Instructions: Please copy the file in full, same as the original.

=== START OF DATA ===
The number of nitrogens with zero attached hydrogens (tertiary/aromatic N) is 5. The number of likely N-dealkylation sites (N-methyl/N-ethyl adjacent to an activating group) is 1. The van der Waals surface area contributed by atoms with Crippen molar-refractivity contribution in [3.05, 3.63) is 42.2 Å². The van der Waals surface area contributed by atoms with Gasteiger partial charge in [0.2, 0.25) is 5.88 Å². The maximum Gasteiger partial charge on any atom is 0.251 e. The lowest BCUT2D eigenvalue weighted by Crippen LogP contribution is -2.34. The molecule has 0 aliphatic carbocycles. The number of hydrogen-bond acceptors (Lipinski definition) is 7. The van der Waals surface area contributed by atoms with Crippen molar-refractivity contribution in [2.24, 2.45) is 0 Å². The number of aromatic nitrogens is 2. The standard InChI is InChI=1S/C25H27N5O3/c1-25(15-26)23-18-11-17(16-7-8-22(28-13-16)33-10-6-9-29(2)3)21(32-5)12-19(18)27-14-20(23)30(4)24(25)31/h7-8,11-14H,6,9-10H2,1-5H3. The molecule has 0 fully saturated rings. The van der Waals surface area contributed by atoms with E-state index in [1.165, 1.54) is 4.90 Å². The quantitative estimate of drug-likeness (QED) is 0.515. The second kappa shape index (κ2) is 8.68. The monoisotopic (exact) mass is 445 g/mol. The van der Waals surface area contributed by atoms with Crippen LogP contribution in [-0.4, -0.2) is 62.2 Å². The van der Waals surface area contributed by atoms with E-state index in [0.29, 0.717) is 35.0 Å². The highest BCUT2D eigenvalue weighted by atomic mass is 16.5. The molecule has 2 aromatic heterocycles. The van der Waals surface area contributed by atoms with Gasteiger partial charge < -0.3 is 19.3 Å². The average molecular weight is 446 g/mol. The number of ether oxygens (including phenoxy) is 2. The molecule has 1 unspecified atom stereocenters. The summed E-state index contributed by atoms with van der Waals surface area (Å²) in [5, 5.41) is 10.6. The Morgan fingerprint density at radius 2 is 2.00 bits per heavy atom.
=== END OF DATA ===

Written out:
The number of nitrogens with zero attached hydrogens (tertiary/aromatic N) is 5. The number of likely N-dealkylation sites (N-methyl/N-ethyl adjacent to an activating group) is 1. The van der Waals surface area contributed by atoms with Crippen molar-refractivity contribution in [3.05, 3.63) is 42.2 Å². The van der Waals surface area contributed by atoms with Gasteiger partial charge in [0.2, 0.25) is 5.88 Å². The maximum Gasteiger partial charge on any atom is 0.251 e. The lowest BCUT2D eigenvalue weighted by Crippen LogP contribution is -2.34. The molecule has 0 aliphatic carbocycles. The number of hydrogen-bond acceptors (Lipinski definition) is 7. The van der Waals surface area contributed by atoms with Crippen molar-refractivity contribution in [2.24, 2.45) is 0 Å². The number of aromatic nitrogens is 2. The standard InChI is InChI=1S/C25H27N5O3/c1-25(15-26)23-18-11-17(16-7-8-22(28-13-16)33-10-6-9-29(2)3)21(32-5)12-19(18)27-14-20(23)30(4)24(25)31/h7-8,11-14H,6,9-10H2,1-5H3. The molecule has 0 fully saturated rings. The van der Waals surface area contributed by atoms with E-state index in [1.165, 1.54) is 4.90 Å². The quantitative estimate of drug-likeness (QED) is 0.515. The second kappa shape index (κ2) is 8.68. The monoisotopic (exact) mass is 445 g/mol. The van der Waals surface area contributed by atoms with Crippen LogP contribution in [-0.4, -0.2) is 62.2 Å². The van der Waals surface area contributed by atoms with E-state index in [0.29, 0.717) is 35.0 Å². The highest BCUT2D eigenvalue weighted by atomic mass is 16.5. The molecule has 2 aromatic heterocycles. The van der Waals surface area contributed by atoms with Gasteiger partial charge < -0.3 is 19.3 Å². The average molecular weight is 446 g/mol. The number of ether oxygens (including phenoxy) is 2. The molecule has 1 unspecified atom stereocenters. The summed E-state index contributed by atoms with van der Waals surface area (Å²) in [5, 5.41) is 10.6. The Morgan fingerprint density at radius 2 is 2.00 bits per heavy atom.